Login

GPC Members Login
If you have any problems or have forgotten your login please contact [email protected]


Natural habitat can help farmers control pests, but not always a win-win

Songbirds and coffee farms in Central America. Ladybugs and soybean fields in the Midwest. These are well-known, win-win stories of how conserving natural habitat can benefit farmers.

But an international team of authors led by the University of California, Davis, found that natural habitat surrounding farm fields is not always an effective pest-control tool for farmers worldwide. Their analysis is published in the journal PNAS.

"There's a widespread assumption among ecologists that when you have more natural habitat around farm fields you get more enemies of the crop pests, and that these enemies will control the pests and provide a benefit to growers," said lead author Daniel Karp, an assistant professor in the UC Davis Department of Wildlife, Fish and Conservation Biology.

To test that assumption, Karp and Rebecca Chaplin-Kramer of the Natural Capital Project at Stanford University organized an international team of ecologists, economists, and practitioners at the National Socio-Environmental Synthesis Center. Together, they compiled the largest pest-control dataset of its kind, encompassing 132 studies from more than 6,700 sites in 31 countries worldwide -- from California farmlands to tropical cacao plantations and European wheat fields.

NOT ONE-SIZE-FITS-ALL

Surprisingly, the results were highly variable across the globe. While many of the studies showed surrounding natural habitat does indeed help farmers control pests, just as many showed negative effects on crop yields. The analysis indicates that there are no one-size-fits-all recommendations for growers about natural habitat and pests.

"This paper isn't telling farmers to clear habitat by any means," Karp said. "There may be a lot of other benefits from natural habitat, such as pollination or carbon sequestration. But we need to be forthright about knowing when habitat conservation will be advantageous in terms of pests and when other means of pest control are needed."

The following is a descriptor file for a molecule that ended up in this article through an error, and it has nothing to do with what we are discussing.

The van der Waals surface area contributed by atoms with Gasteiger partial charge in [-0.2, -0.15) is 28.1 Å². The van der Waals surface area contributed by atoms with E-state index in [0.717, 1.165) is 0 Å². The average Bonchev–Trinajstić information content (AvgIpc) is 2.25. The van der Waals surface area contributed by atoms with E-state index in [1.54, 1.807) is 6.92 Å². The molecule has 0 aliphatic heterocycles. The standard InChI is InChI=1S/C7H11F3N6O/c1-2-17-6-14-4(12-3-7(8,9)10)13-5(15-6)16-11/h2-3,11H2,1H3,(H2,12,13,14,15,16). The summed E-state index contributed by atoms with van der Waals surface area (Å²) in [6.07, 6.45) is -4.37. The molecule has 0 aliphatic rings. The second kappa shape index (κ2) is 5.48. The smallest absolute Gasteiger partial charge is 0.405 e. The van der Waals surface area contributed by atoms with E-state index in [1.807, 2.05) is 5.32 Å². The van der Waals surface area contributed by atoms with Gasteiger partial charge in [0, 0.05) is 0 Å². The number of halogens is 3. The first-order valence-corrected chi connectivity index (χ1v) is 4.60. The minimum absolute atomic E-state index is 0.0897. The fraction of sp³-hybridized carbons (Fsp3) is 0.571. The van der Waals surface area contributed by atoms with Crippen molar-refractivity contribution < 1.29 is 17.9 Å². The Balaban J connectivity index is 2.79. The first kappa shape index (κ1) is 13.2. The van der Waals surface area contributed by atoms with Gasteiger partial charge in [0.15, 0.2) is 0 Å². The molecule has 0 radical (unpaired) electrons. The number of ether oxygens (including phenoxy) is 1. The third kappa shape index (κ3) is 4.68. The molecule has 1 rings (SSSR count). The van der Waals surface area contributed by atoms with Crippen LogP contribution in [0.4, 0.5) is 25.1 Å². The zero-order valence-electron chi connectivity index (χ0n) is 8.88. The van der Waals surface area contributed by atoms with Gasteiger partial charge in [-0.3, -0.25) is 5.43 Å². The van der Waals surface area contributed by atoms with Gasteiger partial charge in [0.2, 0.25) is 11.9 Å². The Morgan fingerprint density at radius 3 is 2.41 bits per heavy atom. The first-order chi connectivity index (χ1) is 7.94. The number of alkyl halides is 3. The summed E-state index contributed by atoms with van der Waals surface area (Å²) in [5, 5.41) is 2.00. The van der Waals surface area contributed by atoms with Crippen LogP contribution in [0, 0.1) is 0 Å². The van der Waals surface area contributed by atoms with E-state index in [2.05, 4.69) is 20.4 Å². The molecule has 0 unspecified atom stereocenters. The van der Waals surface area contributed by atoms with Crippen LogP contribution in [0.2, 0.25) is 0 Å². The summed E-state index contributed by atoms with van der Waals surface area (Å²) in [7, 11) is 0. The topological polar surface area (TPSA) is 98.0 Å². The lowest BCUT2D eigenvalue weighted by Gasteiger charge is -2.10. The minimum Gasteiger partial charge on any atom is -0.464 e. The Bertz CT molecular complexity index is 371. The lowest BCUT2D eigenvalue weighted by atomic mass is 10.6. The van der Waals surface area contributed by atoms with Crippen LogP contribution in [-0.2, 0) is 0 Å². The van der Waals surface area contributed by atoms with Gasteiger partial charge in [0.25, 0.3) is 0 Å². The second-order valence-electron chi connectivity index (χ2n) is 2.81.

Critically, Karp and his team of 153 co-authors have made their pest-control database publicly available, opening the door for further scientific insights. Karp hopes the database will grow over time and help inform predictive models about when surrounding habitat helps control pests and when it does not.

Article source: UC Davis.

Image credit: Matthias Tschumi

News

Dating the ancient Minoan eruption of Thera using tree rings

New analyses that use tree rings could settle the long-standing debate about when the volcano Thera erupted by resolving discrepancies between archeological and radiocarbon methods of dating the eruption, according to new University of Arizona-led research.


How do plants rest photosynthetic activity at night?

Photosynthesis, the process by which plants generate food, is a powerful piece of molecular machinery that needs sunlight to run. The proteins involved in photosynthesis need to be 'on' when they have the sunlight they need to function, but need to idle, like the engine of a car at a traffic light, in the dark, when photosynthesis is not possible. They do this by a process called 'redox regulation'--the activation and deactivation of proteins via changes in their redox (reduction/oxidation) states. What happens in light is well understood: the ferredoxin-thioredoxin reductase (FTR)/thioredoxin (Trx) pathway is responsible for the reduction process, which activates the photosynthetic pathway. However, scientists have long been in the dark about what happens when light is not available, and how plants reset photosynthetic proteins to be ready to function when light is resumed.


VOX pops cereal challenge

A plant virus with a simple genome promises to help crop scientists understand traits and diseases in wheat and maize more quickly and easily than existing techniques and, as its full potential is tapped, to work across a range of different plant species.